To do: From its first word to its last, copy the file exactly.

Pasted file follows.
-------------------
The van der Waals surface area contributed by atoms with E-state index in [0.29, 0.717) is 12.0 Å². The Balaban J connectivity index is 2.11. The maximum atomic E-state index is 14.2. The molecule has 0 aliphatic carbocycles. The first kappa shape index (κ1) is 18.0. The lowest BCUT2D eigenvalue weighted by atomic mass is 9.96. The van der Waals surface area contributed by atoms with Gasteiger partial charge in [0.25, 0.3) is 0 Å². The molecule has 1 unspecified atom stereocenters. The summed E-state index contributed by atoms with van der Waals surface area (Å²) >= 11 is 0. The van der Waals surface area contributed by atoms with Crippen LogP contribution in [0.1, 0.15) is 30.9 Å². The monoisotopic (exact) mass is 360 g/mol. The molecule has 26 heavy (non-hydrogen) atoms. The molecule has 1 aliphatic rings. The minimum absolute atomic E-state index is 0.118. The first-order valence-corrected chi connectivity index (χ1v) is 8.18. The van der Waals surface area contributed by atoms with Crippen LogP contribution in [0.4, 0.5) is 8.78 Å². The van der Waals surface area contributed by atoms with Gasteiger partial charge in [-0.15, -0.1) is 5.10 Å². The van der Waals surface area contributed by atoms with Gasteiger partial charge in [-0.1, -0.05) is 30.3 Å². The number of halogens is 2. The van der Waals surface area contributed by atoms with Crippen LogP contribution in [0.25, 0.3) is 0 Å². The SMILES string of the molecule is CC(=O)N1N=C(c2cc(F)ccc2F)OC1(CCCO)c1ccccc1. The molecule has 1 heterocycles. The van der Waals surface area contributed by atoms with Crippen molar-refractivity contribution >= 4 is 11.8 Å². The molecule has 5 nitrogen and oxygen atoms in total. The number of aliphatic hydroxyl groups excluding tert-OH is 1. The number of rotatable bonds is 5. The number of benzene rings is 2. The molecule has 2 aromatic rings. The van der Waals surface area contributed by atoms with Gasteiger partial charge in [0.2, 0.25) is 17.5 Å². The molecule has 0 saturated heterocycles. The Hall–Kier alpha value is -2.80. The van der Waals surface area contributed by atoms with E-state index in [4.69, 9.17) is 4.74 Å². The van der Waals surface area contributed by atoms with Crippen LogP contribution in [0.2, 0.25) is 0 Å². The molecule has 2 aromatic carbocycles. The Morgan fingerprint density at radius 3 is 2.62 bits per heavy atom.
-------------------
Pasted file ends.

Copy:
The van der Waals surface area contributed by atoms with E-state index in [0.29, 0.717) is 12.0 Å². The Balaban J connectivity index is 2.11. The maximum atomic E-state index is 14.2. The molecule has 0 aliphatic carbocycles. The first kappa shape index (κ1) is 18.0. The lowest BCUT2D eigenvalue weighted by atomic mass is 9.96. The van der Waals surface area contributed by atoms with Gasteiger partial charge in [0.25, 0.3) is 0 Å². The molecule has 1 unspecified atom stereocenters. The summed E-state index contributed by atoms with van der Waals surface area (Å²) >= 11 is 0. The van der Waals surface area contributed by atoms with Crippen LogP contribution in [0.1, 0.15) is 30.9 Å². The monoisotopic (exact) mass is 360 g/mol. The molecule has 26 heavy (non-hydrogen) atoms. The molecule has 1 aliphatic rings. The minimum absolute atomic E-state index is 0.118. The first-order valence-corrected chi connectivity index (χ1v) is 8.18. The van der Waals surface area contributed by atoms with Crippen LogP contribution in [0.4, 0.5) is 8.78 Å². The van der Waals surface area contributed by atoms with Gasteiger partial charge in [-0.15, -0.1) is 5.10 Å². The van der Waals surface area contributed by atoms with Gasteiger partial charge in [-0.1, -0.05) is 30.3 Å². The number of halogens is 2. The van der Waals surface area contributed by atoms with Crippen LogP contribution in [0.25, 0.3) is 0 Å². The SMILES string of the molecule is CC(=O)N1N=C(c2cc(F)ccc2F)OC1(CCCO)c1ccccc1. The molecule has 1 heterocycles. The van der Waals surface area contributed by atoms with Crippen molar-refractivity contribution >= 4 is 11.8 Å². The molecule has 5 nitrogen and oxygen atoms in total. The number of aliphatic hydroxyl groups excluding tert-OH is 1. The number of rotatable bonds is 5. The number of benzene rings is 2. The molecule has 2 aromatic rings. The van der Waals surface area contributed by atoms with Gasteiger partial charge in [0.2, 0.25) is 17.5 Å². The molecule has 0 saturated heterocycles. The Hall–Kier alpha value is -2.80. The van der Waals surface area contributed by atoms with E-state index in [4.69, 9.17) is 4.74 Å². The van der Waals surface area contributed by atoms with Crippen LogP contribution in [0.2, 0.25) is 0 Å². The molecule has 2 aromatic carbocycles. The Morgan fingerprint density at radius 3 is 2.62 bits per heavy atom.